Food traditions in the UAE
The Abu Dhabi Authority for Culture and Heritage (adach.ae) published some very interesting leaflets about Emirati customs and culture, so I thought it would be interesting to share them on the blog. All the data below has been taken from these pamphlets.
Much of the Arabian Peninsula, an area of more than 3 million square kilometres, has been occupied for millennia. In some areas, settlements developed into cities, and along the coast fishing villages and busy ports grew. However, the vast desert regions were populated by nomadic Bedouin herdsmen who moved between the oases scattered throughout the interior.
Although vegetables such as cucumbers, pumpkins and onions were cultivated, together with lemons, pomegranates and melons, it was the wheat and dates grown in the oases that formed the staples of Bedouin diet. Dates keep well, can be eaten fresh or dried, are easily transported and have excellent nutritional value: there are over a hundred different varieties of dates.
For thousand of years, wheat was used to make gruel or porridge, or ground into flour for bread which was baked over coals, or even directly in the intensely hot sands.
Some of the many wheat-based dishes include the harees, a mixture of ground wheat and meat, and the bathitha, a sweet made of wheat flour dates and ghee.
The harees is one of the most famous meals in the Arab world and has been cooked for centuries. It is usually served in a deep dish at weddings, during Ramadan and at the religious feasts Eid al Fitr and Eid al Adha. It is also served to new and nursing mothers since it is believed to have restorative properties: ground wheat and meat are cooked together over a low heat until the texture becomes creamy.
Rice is eaten either alone, or with meat or fish, using the right hand only. Popular rice dishes include the makbous and the.mashkhoul.
The makbous recipe has been passed down through the generations and it is a very popular dish in Abu Dhabi: meat, chicken or fish is cooked with onions, dried lime and spices such as turmeric, cardamom and nutmeg. When tender, the meat is removed and rice is cooked in the remaining stock. The meat is then mixed back with the rice, the dish covered and hot coals heaped upon the lid to complete the cooking process. The meat and rice are served on a large dish or tray, garnished with nuts, raisins and fried onions.
Fish is still very popular, and a wide range is available even inland. The fish market (Suq As Samak) in Al Ain sells around thirty species such as barracuda, prawns, shark and anchovies.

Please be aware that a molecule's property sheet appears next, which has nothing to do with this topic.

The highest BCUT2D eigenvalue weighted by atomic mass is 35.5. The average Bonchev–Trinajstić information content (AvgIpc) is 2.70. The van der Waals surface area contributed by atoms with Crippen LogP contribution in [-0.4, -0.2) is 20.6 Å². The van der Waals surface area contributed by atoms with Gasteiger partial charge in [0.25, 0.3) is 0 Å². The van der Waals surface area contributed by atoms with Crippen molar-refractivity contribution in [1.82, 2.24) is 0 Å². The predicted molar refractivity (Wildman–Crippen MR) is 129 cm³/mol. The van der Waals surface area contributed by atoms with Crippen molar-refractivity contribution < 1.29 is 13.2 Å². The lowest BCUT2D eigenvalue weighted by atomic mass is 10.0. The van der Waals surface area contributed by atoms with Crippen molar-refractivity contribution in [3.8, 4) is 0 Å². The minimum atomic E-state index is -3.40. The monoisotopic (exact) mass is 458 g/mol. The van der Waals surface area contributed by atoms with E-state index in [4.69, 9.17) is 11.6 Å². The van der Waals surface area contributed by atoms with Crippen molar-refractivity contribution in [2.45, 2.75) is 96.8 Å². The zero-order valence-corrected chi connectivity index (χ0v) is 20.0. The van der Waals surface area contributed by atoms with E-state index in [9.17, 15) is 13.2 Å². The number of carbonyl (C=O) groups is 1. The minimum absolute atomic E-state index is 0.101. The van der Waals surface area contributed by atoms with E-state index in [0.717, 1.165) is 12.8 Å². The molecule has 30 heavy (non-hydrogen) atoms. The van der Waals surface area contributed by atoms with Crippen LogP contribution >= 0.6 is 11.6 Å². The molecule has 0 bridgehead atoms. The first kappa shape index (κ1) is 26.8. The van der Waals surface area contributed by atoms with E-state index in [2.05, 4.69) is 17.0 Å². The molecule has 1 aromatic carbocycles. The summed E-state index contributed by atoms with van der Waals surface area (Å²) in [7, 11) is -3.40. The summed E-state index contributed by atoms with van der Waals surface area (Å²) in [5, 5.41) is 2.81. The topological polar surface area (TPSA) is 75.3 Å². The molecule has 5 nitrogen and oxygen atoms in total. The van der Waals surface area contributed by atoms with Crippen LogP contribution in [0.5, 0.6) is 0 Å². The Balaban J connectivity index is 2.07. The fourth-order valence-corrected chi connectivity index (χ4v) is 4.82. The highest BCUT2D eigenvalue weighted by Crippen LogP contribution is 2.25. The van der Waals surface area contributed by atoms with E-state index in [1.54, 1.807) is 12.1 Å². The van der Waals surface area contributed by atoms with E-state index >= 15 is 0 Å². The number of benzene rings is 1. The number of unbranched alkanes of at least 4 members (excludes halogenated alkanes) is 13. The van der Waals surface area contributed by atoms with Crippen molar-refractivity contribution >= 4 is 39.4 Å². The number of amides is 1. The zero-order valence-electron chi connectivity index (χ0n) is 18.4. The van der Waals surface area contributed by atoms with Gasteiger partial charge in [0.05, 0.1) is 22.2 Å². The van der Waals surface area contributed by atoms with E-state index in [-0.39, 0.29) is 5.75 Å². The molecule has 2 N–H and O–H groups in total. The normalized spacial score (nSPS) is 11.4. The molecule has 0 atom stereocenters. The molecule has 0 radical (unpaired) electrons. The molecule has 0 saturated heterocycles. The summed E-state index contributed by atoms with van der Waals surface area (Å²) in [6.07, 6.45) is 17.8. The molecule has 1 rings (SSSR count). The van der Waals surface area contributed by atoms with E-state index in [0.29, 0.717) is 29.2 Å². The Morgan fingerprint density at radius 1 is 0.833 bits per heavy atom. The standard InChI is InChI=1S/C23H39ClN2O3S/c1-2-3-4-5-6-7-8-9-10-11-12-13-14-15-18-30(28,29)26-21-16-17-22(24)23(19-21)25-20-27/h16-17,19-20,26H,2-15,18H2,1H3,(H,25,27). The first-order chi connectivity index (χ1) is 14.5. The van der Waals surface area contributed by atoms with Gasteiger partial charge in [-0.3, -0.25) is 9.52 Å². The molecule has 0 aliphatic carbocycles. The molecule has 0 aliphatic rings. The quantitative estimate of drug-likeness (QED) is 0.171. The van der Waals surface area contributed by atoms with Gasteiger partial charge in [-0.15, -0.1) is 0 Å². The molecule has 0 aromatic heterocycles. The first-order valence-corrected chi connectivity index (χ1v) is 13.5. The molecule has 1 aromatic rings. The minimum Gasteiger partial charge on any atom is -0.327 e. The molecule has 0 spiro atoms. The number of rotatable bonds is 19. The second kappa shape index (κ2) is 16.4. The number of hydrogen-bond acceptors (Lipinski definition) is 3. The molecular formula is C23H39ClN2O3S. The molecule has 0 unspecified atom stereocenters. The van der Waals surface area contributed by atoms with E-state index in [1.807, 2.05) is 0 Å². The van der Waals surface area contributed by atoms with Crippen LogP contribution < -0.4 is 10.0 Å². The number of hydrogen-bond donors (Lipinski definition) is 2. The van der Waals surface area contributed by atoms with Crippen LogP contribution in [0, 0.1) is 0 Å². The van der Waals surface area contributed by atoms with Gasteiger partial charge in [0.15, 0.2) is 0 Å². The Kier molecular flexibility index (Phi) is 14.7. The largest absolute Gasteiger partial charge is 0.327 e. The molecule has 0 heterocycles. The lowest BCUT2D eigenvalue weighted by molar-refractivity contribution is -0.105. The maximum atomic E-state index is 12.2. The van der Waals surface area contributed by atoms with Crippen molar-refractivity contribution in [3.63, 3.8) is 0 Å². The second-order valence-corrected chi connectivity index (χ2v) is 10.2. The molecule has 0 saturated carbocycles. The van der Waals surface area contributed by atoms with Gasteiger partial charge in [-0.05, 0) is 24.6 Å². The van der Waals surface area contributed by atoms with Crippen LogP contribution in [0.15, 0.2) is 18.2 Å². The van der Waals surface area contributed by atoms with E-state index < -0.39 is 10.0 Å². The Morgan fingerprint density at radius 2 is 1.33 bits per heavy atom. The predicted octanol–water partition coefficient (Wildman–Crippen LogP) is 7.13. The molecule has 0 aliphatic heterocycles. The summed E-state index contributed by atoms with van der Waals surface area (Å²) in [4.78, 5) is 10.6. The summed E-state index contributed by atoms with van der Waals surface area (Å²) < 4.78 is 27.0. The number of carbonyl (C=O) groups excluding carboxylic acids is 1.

Milk from camels, goats and sheep provided a healthy supplement to the diet. It could also be churned into butter, or used to make yoghurt and cheese. Honey, various salad leaves and occasionally fish eggs, truffles or mushrooms were also eaten by the Bedouins.
However, the most important element of the diet was – and still remains, meat.
Nowadays camel meat is often served, but it was a rarer commodity to the Bedouin, who prized his camel above all else. Meat usually came from goats and bull calves, as well as quails, pigeons and houbara bustards, brought down by trained falcons, or rabbit and foxes, hunted by the fast Saluki dogs.
Archaeological excavations have unearthed the remains of darts, spears and other hunting gear, and pictures on the walls of some of the Hili tombs depict many different kinds of game: large animals such as gazelles and oryx abounded, but domestic cattle, sheep and goat were all kept by the earliest inhabitants of the UAE around seven thousand years ago.
In the last few decades, the range of food available locally has increased enormously. Various expatriate communities have introduced new dishes and the Asian communities exert one of the most powerful culinary influences, as there are many variations on popular Indian dishes, such as biryani.
The traditional local values of hospitality, generosity and courtesy to guests are still upheld. Family meals at home are informal, but at large gatherings time-honoured etiquette is observed, and the social intercourse is invariably accompanied by coffee.
In the past, the coffee was frequently prepared by the host and served to those who had gathered to exchange news or tell stories.
The beans were roasted in a pan (mehmas) then cooled in a wooden tray, known as mabradah.
They were then ground in a mihbash – a form of pestle and mortar, made of wood, iron or brass, and brewed in a clay pot (malkama).
The coffee was then poured into the classic beaked Arabian pot (dallah) and served in small ceramic cups (finjan), exactly as it is today.
Tradition dictates that the cup must be filled only a quarter full, and frequently refilled. When no more coffee is required, you need to rock the finjan to and from as the pourer approaches.